“Discrimination based on an applicant's or employee's English proficiency is unlawful unless the English proficiency requirement at issue is justified by business necessity.” California Code of Regulations, title 2, section 11028(c). For many job positions, English proficiency is not necessary (nor is an exam in English necessary) to carry out the required duties. In these situations, English proficiency requirements have been used as a pretext to intentionally discriminate against certain groups.Presentation of Driver License Issued to a Person Unable to Submit Satisfactory Proof That They are Present Legally in the United States
Any California resident, regardless of immigration status, is eligible for a driver’s license issued under California Vehicle Code section 12801.9.
“’National origin’ discrimination includes, but is not limited to, discrimination on the basis of possessing a driver's license granted under Section 12801.9 of the Vehicle Code.” California Government Code section 12926(v).
“It is unlawful for an employer or other covered entity to discriminate against an applicant or employee because he or she holds or presents a driver's license issued under section 12801.9 of the Vehicle Code.” California Code of Regulations, title 2, section 11028(g).
“It is a violation of the [FEHA] for an employer . . . to discriminate against a person because the person holds or presents a driver’s license issued pursuant to this section, or for an employer . . . to require a person to present a driver’s license, unless possessing a driver’s license is required by law or is required by the employer and the employer’s requirement is otherwise permitted by law.” California Vehicle Code section 12801.9(h)(2)(A).Citizenship Requirements
“Citizenship requirements that are a pretext for discrimination or have the purpose or effect of discriminating against applicants or employees on the basis of national origin or ancestry are unlawful, unless pursuant to a permissible defense.” California Code of Regulations, title 2, section 11028(h).Height and/or Weight Requirements
Height and weight characteristics are associated with particular national origin groups. Height or weight requirements may have the effect of creating a disparate impact on the basis of national origin and have been used as a pretext to discriminate against certain groups comprised of individuals who are perceived as generally being shorter or heavier than individuals in other groups. Where an adverse impact is established, such requirements are unlawful, unless the employer can demonstrate that they are job related and justified by business necessity. “Where such a requirement is job related and justified by business necessity, it is still unlawful if the applicant or employee can prove that the purpose of the requirement can be achieved as effectively through less discriminatory means.” California Code of Regulations, title 2, section 11028(k).Recruitment and Job Segregation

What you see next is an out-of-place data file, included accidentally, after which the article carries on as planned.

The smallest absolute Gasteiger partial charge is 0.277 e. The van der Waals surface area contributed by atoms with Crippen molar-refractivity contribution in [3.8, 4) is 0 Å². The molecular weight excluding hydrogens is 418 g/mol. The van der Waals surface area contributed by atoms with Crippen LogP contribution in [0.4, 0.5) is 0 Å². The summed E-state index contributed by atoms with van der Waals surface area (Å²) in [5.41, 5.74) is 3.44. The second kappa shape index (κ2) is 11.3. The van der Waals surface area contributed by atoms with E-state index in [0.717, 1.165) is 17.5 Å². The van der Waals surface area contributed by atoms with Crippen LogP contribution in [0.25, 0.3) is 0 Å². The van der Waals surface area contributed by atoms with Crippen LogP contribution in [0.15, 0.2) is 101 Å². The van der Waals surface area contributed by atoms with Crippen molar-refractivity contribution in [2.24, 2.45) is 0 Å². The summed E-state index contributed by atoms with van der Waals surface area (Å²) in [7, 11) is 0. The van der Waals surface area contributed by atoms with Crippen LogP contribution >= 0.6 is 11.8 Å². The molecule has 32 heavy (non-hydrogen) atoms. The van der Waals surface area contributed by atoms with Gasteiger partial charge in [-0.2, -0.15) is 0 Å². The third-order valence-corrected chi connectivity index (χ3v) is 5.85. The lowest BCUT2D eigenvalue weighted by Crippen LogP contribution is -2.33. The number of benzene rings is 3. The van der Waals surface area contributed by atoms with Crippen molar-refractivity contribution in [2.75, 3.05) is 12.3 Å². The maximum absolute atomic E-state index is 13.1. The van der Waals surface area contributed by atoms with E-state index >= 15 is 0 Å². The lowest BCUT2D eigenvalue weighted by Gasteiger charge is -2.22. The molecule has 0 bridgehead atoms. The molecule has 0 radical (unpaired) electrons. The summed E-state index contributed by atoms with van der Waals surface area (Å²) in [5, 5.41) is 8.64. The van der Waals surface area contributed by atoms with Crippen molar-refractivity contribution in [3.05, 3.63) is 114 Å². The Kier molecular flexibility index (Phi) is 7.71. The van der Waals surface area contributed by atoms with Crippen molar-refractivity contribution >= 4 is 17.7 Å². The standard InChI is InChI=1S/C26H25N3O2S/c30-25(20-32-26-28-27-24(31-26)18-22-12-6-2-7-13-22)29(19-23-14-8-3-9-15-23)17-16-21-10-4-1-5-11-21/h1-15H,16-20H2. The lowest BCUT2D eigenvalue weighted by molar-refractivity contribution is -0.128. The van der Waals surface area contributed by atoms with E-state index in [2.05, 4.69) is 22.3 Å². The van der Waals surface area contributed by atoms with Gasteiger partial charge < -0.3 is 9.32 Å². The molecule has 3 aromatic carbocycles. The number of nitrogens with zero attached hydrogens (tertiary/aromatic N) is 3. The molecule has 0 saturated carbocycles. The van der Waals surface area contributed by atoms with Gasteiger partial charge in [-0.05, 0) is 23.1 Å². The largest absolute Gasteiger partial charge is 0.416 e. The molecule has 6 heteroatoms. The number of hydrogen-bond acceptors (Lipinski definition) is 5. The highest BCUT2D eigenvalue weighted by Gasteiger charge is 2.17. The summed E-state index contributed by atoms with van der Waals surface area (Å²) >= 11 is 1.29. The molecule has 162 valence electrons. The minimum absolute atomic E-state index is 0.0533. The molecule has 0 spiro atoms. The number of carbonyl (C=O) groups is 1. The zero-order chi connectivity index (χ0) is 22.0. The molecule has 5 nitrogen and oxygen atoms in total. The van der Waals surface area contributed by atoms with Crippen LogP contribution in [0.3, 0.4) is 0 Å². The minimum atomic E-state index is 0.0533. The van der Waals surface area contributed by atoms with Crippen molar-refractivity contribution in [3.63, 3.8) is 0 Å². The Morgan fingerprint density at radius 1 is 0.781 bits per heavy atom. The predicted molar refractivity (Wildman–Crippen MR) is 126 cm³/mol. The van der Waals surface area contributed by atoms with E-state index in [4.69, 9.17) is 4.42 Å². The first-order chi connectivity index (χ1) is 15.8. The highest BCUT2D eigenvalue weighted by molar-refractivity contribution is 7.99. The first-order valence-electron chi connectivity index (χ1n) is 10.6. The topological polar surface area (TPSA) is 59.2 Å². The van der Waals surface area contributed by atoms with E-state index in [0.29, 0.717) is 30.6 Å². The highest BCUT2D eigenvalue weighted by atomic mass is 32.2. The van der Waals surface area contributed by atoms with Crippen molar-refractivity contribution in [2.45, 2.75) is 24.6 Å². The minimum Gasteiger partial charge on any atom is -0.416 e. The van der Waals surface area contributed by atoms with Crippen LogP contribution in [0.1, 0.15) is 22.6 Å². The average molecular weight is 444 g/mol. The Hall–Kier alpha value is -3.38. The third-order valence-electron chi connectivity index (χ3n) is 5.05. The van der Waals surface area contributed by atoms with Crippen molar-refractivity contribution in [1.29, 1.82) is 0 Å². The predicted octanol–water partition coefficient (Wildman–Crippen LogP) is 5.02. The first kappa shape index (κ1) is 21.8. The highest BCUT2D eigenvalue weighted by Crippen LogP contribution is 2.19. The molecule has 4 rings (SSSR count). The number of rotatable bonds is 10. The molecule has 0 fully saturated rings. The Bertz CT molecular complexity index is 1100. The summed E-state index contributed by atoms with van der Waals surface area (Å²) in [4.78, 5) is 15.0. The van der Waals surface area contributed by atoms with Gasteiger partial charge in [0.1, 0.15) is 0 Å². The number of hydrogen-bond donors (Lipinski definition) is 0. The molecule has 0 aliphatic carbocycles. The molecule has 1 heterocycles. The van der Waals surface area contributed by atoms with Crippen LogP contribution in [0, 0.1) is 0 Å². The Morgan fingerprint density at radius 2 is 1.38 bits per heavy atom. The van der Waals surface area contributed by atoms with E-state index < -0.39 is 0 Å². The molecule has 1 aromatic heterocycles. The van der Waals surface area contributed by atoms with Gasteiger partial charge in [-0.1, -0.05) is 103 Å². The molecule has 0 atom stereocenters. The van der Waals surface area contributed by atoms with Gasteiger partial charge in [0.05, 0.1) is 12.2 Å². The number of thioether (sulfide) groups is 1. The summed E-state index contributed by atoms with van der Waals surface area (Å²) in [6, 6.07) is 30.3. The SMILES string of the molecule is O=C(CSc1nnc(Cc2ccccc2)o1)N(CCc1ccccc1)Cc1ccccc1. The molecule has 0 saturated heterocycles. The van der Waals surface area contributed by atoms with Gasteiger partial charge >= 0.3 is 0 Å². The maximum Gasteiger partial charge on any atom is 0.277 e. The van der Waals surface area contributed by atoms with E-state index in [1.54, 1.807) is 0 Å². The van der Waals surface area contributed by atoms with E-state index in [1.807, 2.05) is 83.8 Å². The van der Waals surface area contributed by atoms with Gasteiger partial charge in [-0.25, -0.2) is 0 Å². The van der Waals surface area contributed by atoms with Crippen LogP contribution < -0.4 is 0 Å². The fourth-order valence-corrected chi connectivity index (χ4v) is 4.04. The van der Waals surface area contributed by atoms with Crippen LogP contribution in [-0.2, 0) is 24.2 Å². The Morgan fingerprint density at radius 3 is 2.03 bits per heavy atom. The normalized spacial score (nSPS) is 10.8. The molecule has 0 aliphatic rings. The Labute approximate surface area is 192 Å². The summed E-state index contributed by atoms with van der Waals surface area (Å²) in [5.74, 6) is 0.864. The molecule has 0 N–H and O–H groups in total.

“It is an unlawful employment practice for an employer . . . to seek, request, or refer applicants or employees based on national origin or to assign positions, facilities, or geographical areas of employment based on national origin, unless pursuant to a permissible defense.” California Code of Regulations, title 2, section 11028(l). For example, an employer may not assign Hispanic employees to only lower paying stocking jobs because the employer perceives that its customers prefer to interact with non-Hispanic sales employees.Dress Codes
Dress codes at work may discriminate against a person's ethnic dress and may give rise to both national origin and religious creed discrimination. California Government Code section 12940(l).Proving a National Origin Discrimination Claim
To prevail on a claim for discrimination based on national origin or ancestry, the plaintiff needs to prove that he or she:
- belongs to a particular national origin or ancestry,
- that the employee's job performance was satisfactory, or that the employee was qualified for the job which they were not hired for,
- that the employee was subjected to discriminatory conduct, (Ex: being discharged from work)
- and that other employees not in the protected class (i.e., who did not share the national origin or ancestry in question) were not subjected to the discriminatory actions of the employer. (Ex: others not of the same national origin or ancestry retained similar jobs, and the employee who is bringing the claim lost his or her position to an individual with similar qualifications to the discharged employee but who was not of the same national origin or ancestry). See Perez v. County of Santa Clara (2003) 111 Cal.App.4th 671, 675-676.
The Equal Employment Opportunity Commission guidelines suggest that those who merely associate with other nationalities or people from other nationalities would also be protected from discrimination.Contact Us
If you have experienced discrimination at your workplace based on your national origin or ancestry, or based on your employer’s perception of your national origin or ancestry, call the experienced employment law attorneys at Kokozian Law Firm, APC or Contact us via our online form.